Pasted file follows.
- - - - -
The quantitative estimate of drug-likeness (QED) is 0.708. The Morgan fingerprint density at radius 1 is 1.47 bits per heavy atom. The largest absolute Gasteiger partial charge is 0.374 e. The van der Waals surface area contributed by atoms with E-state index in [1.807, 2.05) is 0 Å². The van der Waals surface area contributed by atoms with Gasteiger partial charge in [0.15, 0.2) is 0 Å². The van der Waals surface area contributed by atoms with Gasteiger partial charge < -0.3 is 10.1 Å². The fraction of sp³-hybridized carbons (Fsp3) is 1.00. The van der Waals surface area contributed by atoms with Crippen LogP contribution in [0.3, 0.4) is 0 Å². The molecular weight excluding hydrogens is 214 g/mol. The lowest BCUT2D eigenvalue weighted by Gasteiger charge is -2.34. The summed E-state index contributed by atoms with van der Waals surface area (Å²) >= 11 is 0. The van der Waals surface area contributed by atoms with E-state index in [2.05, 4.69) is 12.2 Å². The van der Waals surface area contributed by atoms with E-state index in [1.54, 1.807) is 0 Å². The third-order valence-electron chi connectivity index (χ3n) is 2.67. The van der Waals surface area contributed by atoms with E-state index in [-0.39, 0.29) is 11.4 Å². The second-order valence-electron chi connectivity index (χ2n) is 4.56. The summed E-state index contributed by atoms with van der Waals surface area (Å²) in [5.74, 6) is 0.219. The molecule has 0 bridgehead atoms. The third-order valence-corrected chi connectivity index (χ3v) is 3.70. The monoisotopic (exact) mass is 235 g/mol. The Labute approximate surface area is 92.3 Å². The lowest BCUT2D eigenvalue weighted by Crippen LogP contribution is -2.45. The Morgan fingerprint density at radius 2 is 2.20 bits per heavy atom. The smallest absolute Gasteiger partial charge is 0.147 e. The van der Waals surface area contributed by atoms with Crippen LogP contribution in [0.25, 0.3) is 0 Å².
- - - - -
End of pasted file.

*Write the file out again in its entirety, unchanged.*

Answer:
The quantitative estimate of drug-likeness (QED) is 0.708. The Morgan fingerprint density at radius 1 is 1.47 bits per heavy atom. The largest absolute Gasteiger partial charge is 0.374 e. The van der Waals surface area contributed by atoms with E-state index in [1.807, 2.05) is 0 Å². The van der Waals surface area contributed by atoms with Gasteiger partial charge in [0.15, 0.2) is 0 Å². The van der Waals surface area contributed by atoms with Gasteiger partial charge < -0.3 is 10.1 Å². The fraction of sp³-hybridized carbons (Fsp3) is 1.00. The van der Waals surface area contributed by atoms with Crippen LogP contribution in [0.3, 0.4) is 0 Å². The molecular weight excluding hydrogens is 214 g/mol. The lowest BCUT2D eigenvalue weighted by Gasteiger charge is -2.34. The summed E-state index contributed by atoms with van der Waals surface area (Å²) >= 11 is 0. The van der Waals surface area contributed by atoms with E-state index in [2.05, 4.69) is 12.2 Å². The van der Waals surface area contributed by atoms with E-state index in [1.54, 1.807) is 0 Å². The third-order valence-electron chi connectivity index (χ3n) is 2.67. The van der Waals surface area contributed by atoms with E-state index in [-0.39, 0.29) is 11.4 Å². The second-order valence-electron chi connectivity index (χ2n) is 4.56. The summed E-state index contributed by atoms with van der Waals surface area (Å²) in [5.74, 6) is 0.219. The molecule has 0 bridgehead atoms. The third-order valence-corrected chi connectivity index (χ3v) is 3.70. The monoisotopic (exact) mass is 235 g/mol. The Labute approximate surface area is 92.3 Å². The lowest BCUT2D eigenvalue weighted by Crippen LogP contribution is -2.45. The Morgan fingerprint density at radius 2 is 2.20 bits per heavy atom. The smallest absolute Gasteiger partial charge is 0.147 e. The van der Waals surface area contributed by atoms with Crippen LogP contribution in [0.25, 0.3) is 0 Å².